LOS ANGELES (AP) -- Clayton Kershaw impressed just about everybody except himself in becoming the Los Angeles Dodgers' first 20-game winner in 21 years. Fittingly, his accomplishment came against a team he has dominated this season.Kershaw improved to 5-0 against San Francisco with a 2-1 victory on Tuesday night that pushed the Giants closer to elimination from the NL West race.Kershaw (20-5) allowed six hits and one run in 7 1-3 innings, walked two and struck out six to become the first Dodgers pitcher to go 5-0 against the Giants since Vic Lombardi in 1946. He did it on what would have been Lombardi's 89th birthday."Don't overthink it," Kershaw said of his strategy against the Dodgers' biggest rival. "You have a tendency sometimes when you face a team over and over to try to change things."Four of those victories came against two-time NL Cy Young Award winner Tim Lincecum, with Kershaw allowing one earned run in those games. That came on an eighth-inning homer by Chris Stewart."It's frustrating, obviously," Lincecum said. "But when you go up against a guy like that who's having a year like this, you've got to be on your game. Every run counts, so you can't go out there and give him a two-run lead and kind of put the ball in his court to put his foot down because he tends to do that a lot. And it's not just against us."Kershaw issued his only two walks after Stewart's one-out homer. Kenley Jansen relieved him, striking out pinch-hitter Pablo Sandoval and Carlos Beltran on a called third strike to end the inning."I love situations like that, tight games, especially when we're up by one," Jansen said. "That's a blessing just being a part of him getting those 20 wins."Javy Guerra pitched the ninth to earn his 19th save in 20 chances. Kershaw hugged Jansen when the game ended."It's a testament to our bullpen tonight," Kershaw said. "These guys picked me up time in and time out. It's a culmination of things. When you win 20 games it's a whole lot of people helping you out back there."Kershaw kept his name in the mix to win the NL Cy Young Award. He's tied with Arizona's Ian Kennedy for the league lead in wins and leads the majors with a 2.27 ERA. Kershaw's 242 strikeouts lead the NL, too."If I were to receive that, it wouldn't go lightly," he said.Lincecum doesn't have a vote, but if he did he said it would go to Kershaw "just because of the numbers that he has."He's leading in a lot of categories and putting up a 20-win season is huge, especially with the team they've got. He's done a magnificent job this year. I'm sure (the four wins against Lincecum) will weigh into the decisions of people, but we're not the only team he's had great games against," he said.Lincecum (13-13) extended his career-high loss total, giving up two runs and eight hits in seven innings. He struck out five and walked three. The right-hander got two or fewer runs of support for the 20th time in his 32 starts.The loss ended the Giants' eight-game winning streak and dropped them another game behind Atlanta and St. Louis in the NL wild card race. They trail the Braves by 4 12 and the Cardinals by two with eight games to play."It hurts a lot, just because of the roll we'd been on," Lincecum said. "This is going to set us back a little bit. We've just got to pray for a miracle."Jerry Sands homered leading off the second inning to help the Dodgers win their fourth in a row and move a game above .500 for the first time since April 29 against San Diego. James Loney's RBI single with two outs in the first gave them a 1-0 lead.Kershaw became the first Dodgers pitcher to win 20 games since Ramon Martinez went 20-6 in 1990. The left-hander extended his winning streak to a career-high seven games and improved to 12-1 in 16 home starts."The whole body of work has been tremendous," Dodgers manager Don Mattingly said. "The kid's been doing this every time out for the most part. The performances speak for themselves. You don't need to politic for him."Kershaw departed to a standing ovation with one out in the eighth. He left the stadium carrying a bottle of 2000 vintage Dom Perignon champagne decorated to commemorate his milestone by clubhouse attendant Mitch Poole."If this boy doesn't win the Cy Young, something is definitely wrong," said Dodgers slugger Matt Kemp, who went 2-for-2 with two strikeouts, giving him a career-high 182 hits this season.The Dodgers picked off baserunners three times, with Kershaw involved twice. He picked off Beltran to end the first and later got Justin Christian, giving Kershaw eight pickoffs which leads the NL.NOTES: Kershaw is the 16th 20-game winner in Dodgers' history. ... The Dodgers improved to 23-20 in one-run games, including a 16-7 mark at home. ... Beltran snapped an 0 for 9 streak in his career against Kershaw with singles in his first two at-bats. ... At 23, Kershaw became the second-youngest 20-game winner in Dodgers' history behind Martinez, who was 22 in 1990. ... Kemp was chosen by his teammates as winner of the Roy Campanella Award, given to the Dodgers player who best exemplifies the spirit and leadership of the late Hall of Fame catcher. ... Lincecum fell to 0-3 with a 1.82 ERA in his five matchups with Kershaw this season.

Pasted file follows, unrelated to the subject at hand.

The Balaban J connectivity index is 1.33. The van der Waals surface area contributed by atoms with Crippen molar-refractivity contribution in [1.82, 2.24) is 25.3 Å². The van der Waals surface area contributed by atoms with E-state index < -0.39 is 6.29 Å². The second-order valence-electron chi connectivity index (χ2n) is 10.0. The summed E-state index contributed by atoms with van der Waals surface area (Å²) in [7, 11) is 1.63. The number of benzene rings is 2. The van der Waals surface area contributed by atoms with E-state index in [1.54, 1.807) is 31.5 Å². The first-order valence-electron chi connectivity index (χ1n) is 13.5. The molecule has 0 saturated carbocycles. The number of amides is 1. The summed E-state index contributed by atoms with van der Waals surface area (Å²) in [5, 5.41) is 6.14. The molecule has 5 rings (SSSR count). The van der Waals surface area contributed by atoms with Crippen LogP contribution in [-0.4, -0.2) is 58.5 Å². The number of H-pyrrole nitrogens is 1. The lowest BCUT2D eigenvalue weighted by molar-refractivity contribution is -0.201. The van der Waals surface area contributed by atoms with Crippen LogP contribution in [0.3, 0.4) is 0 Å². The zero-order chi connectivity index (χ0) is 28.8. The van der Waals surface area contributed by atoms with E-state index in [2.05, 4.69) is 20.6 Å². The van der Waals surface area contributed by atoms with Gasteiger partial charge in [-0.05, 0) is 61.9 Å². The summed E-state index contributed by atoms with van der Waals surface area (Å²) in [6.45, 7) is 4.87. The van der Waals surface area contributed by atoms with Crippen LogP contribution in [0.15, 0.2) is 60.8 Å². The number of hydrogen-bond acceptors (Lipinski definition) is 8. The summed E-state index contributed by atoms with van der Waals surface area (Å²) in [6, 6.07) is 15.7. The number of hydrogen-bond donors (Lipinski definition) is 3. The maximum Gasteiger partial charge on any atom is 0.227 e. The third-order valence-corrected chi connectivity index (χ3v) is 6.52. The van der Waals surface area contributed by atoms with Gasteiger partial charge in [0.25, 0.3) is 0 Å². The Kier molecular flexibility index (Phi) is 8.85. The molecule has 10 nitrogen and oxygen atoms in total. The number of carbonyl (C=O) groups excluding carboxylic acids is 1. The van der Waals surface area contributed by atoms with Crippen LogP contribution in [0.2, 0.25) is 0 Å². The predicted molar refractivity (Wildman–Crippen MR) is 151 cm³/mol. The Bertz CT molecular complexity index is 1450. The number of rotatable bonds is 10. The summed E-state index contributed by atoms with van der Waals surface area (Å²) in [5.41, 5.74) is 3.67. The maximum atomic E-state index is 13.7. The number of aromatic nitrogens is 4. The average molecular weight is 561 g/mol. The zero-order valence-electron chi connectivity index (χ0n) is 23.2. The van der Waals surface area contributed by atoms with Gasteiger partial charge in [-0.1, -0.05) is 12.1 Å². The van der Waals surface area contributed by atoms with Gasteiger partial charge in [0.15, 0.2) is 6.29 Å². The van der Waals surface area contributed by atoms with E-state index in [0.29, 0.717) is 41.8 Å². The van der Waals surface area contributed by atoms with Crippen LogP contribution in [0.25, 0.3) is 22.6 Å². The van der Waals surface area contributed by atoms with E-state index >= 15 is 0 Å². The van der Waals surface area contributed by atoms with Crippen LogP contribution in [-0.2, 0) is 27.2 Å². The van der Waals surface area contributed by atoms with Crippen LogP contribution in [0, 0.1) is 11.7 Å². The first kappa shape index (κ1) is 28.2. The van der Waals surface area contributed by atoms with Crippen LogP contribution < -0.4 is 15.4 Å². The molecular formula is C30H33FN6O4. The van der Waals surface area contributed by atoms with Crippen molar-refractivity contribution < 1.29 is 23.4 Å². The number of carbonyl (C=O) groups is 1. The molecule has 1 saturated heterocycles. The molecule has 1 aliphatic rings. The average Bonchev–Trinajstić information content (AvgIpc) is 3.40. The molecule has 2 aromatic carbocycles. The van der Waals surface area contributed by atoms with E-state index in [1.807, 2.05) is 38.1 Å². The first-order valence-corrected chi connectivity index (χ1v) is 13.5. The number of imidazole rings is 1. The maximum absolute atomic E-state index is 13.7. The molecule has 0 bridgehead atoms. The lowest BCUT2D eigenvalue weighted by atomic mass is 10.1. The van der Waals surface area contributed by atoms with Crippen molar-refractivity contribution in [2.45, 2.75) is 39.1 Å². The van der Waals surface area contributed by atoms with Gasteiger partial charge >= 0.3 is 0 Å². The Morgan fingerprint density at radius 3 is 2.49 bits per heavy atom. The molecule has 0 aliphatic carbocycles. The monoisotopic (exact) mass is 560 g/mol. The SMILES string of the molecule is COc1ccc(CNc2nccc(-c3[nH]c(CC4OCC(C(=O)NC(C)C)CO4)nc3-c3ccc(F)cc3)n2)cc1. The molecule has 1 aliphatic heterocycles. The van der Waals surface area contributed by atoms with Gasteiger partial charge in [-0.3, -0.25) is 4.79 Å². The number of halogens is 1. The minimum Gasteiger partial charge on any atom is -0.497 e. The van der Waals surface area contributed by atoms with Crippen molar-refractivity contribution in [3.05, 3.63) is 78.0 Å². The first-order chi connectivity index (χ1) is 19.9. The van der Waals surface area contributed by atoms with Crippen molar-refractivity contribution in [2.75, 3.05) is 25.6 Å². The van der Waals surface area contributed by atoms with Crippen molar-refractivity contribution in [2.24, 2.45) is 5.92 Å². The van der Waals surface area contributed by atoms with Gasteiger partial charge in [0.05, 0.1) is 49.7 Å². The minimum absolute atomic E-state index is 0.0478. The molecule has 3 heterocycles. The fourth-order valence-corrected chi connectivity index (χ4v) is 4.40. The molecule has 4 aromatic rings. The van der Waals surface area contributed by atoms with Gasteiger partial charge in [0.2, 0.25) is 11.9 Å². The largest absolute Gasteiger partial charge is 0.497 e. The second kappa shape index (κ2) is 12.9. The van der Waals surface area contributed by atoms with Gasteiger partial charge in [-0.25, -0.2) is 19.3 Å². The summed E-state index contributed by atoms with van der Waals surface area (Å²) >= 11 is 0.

WASHINGTON -- On Monday, the Dodgers will play their first opening day since 1950 without Vin Scully calling their games. He won't be in the stands. He won't make a point of watching on TV, either.